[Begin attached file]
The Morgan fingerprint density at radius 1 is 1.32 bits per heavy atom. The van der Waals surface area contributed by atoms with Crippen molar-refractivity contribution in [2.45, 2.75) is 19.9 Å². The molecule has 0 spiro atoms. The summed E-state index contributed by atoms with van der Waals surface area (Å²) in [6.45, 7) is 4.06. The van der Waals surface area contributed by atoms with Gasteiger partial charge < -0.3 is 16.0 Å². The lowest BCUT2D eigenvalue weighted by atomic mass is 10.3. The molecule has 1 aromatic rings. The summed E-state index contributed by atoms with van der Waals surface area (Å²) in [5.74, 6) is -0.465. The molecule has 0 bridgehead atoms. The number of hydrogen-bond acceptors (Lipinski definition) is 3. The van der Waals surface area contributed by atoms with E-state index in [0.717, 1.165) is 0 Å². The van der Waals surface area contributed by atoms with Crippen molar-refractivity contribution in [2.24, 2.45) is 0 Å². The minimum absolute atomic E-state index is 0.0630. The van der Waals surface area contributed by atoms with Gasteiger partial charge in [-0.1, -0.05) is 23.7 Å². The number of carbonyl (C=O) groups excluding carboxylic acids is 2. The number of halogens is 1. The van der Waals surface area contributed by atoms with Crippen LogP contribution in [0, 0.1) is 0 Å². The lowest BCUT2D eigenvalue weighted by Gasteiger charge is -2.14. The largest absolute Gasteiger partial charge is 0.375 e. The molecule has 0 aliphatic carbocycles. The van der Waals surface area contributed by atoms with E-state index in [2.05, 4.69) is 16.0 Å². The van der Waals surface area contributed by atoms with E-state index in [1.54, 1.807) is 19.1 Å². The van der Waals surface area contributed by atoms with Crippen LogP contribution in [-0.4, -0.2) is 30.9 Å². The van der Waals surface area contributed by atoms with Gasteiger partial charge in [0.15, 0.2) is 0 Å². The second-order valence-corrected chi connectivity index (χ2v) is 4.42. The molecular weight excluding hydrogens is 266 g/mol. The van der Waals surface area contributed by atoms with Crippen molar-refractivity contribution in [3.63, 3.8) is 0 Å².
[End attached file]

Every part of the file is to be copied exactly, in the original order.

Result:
The Morgan fingerprint density at radius 1 is 1.32 bits per heavy atom. The van der Waals surface area contributed by atoms with Crippen molar-refractivity contribution in [2.45, 2.75) is 19.9 Å². The molecule has 0 spiro atoms. The summed E-state index contributed by atoms with van der Waals surface area (Å²) in [6.45, 7) is 4.06. The van der Waals surface area contributed by atoms with Gasteiger partial charge < -0.3 is 16.0 Å². The lowest BCUT2D eigenvalue weighted by atomic mass is 10.3. The molecule has 1 aromatic rings. The summed E-state index contributed by atoms with van der Waals surface area (Å²) in [5.74, 6) is -0.465. The molecule has 0 bridgehead atoms. The number of hydrogen-bond acceptors (Lipinski definition) is 3. The van der Waals surface area contributed by atoms with E-state index in [0.717, 1.165) is 0 Å². The van der Waals surface area contributed by atoms with Crippen molar-refractivity contribution in [2.24, 2.45) is 0 Å². The minimum absolute atomic E-state index is 0.0630. The van der Waals surface area contributed by atoms with Gasteiger partial charge in [-0.1, -0.05) is 23.7 Å². The number of carbonyl (C=O) groups excluding carboxylic acids is 2. The number of halogens is 1. The van der Waals surface area contributed by atoms with Crippen LogP contribution in [0, 0.1) is 0 Å². The lowest BCUT2D eigenvalue weighted by Gasteiger charge is -2.14. The largest absolute Gasteiger partial charge is 0.375 e. The molecule has 0 aliphatic carbocycles. The van der Waals surface area contributed by atoms with E-state index in [2.05, 4.69) is 16.0 Å². The van der Waals surface area contributed by atoms with E-state index in [1.54, 1.807) is 19.1 Å². The van der Waals surface area contributed by atoms with Crippen LogP contribution in [-0.4, -0.2) is 30.9 Å². The van der Waals surface area contributed by atoms with Gasteiger partial charge in [0.15, 0.2) is 0 Å². The second-order valence-corrected chi connectivity index (χ2v) is 4.42. The molecular weight excluding hydrogens is 266 g/mol. The van der Waals surface area contributed by atoms with Crippen molar-refractivity contribution in [3.63, 3.8) is 0 Å².